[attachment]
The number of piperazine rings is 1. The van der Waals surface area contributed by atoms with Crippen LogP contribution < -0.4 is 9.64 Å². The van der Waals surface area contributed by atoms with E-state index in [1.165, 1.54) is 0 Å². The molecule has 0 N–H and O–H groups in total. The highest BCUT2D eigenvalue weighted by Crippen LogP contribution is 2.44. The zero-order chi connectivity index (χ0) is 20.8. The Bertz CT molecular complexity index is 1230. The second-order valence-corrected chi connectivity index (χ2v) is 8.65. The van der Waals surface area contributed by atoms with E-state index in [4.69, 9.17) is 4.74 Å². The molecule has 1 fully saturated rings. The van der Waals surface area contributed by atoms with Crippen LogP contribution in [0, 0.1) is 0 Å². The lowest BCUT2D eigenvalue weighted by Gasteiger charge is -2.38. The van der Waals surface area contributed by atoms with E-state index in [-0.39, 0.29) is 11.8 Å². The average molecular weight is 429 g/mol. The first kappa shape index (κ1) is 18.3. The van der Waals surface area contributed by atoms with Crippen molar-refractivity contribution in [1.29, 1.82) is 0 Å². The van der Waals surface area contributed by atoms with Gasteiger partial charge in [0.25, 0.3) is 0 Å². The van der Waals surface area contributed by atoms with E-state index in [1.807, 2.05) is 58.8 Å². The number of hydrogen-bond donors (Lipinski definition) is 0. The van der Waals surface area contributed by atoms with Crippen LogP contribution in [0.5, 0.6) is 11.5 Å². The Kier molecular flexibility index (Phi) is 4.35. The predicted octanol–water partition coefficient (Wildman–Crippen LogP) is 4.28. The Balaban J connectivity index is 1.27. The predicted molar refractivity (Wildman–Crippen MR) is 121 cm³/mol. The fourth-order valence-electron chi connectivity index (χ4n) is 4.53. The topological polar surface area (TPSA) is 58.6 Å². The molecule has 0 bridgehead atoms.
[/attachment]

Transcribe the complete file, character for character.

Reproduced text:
The number of piperazine rings is 1. The van der Waals surface area contributed by atoms with Crippen LogP contribution < -0.4 is 9.64 Å². The van der Waals surface area contributed by atoms with E-state index in [1.165, 1.54) is 0 Å². The molecule has 0 N–H and O–H groups in total. The highest BCUT2D eigenvalue weighted by Crippen LogP contribution is 2.44. The zero-order chi connectivity index (χ0) is 20.8. The Bertz CT molecular complexity index is 1230. The second-order valence-corrected chi connectivity index (χ2v) is 8.65. The van der Waals surface area contributed by atoms with E-state index in [4.69, 9.17) is 4.74 Å². The molecule has 1 fully saturated rings. The van der Waals surface area contributed by atoms with Crippen LogP contribution in [0, 0.1) is 0 Å². The lowest BCUT2D eigenvalue weighted by Gasteiger charge is -2.38. The van der Waals surface area contributed by atoms with E-state index in [-0.39, 0.29) is 11.8 Å². The average molecular weight is 429 g/mol. The first kappa shape index (κ1) is 18.3. The van der Waals surface area contributed by atoms with Crippen molar-refractivity contribution in [1.29, 1.82) is 0 Å². The van der Waals surface area contributed by atoms with Gasteiger partial charge in [0.25, 0.3) is 0 Å². The van der Waals surface area contributed by atoms with E-state index in [1.807, 2.05) is 58.8 Å². The number of hydrogen-bond donors (Lipinski definition) is 0. The van der Waals surface area contributed by atoms with Crippen LogP contribution in [0.5, 0.6) is 11.5 Å². The Kier molecular flexibility index (Phi) is 4.35. The predicted octanol–water partition coefficient (Wildman–Crippen LogP) is 4.28. The Balaban J connectivity index is 1.27. The predicted molar refractivity (Wildman–Crippen MR) is 121 cm³/mol. The fourth-order valence-electron chi connectivity index (χ4n) is 4.53. The topological polar surface area (TPSA) is 58.6 Å². The molecule has 0 bridgehead atoms.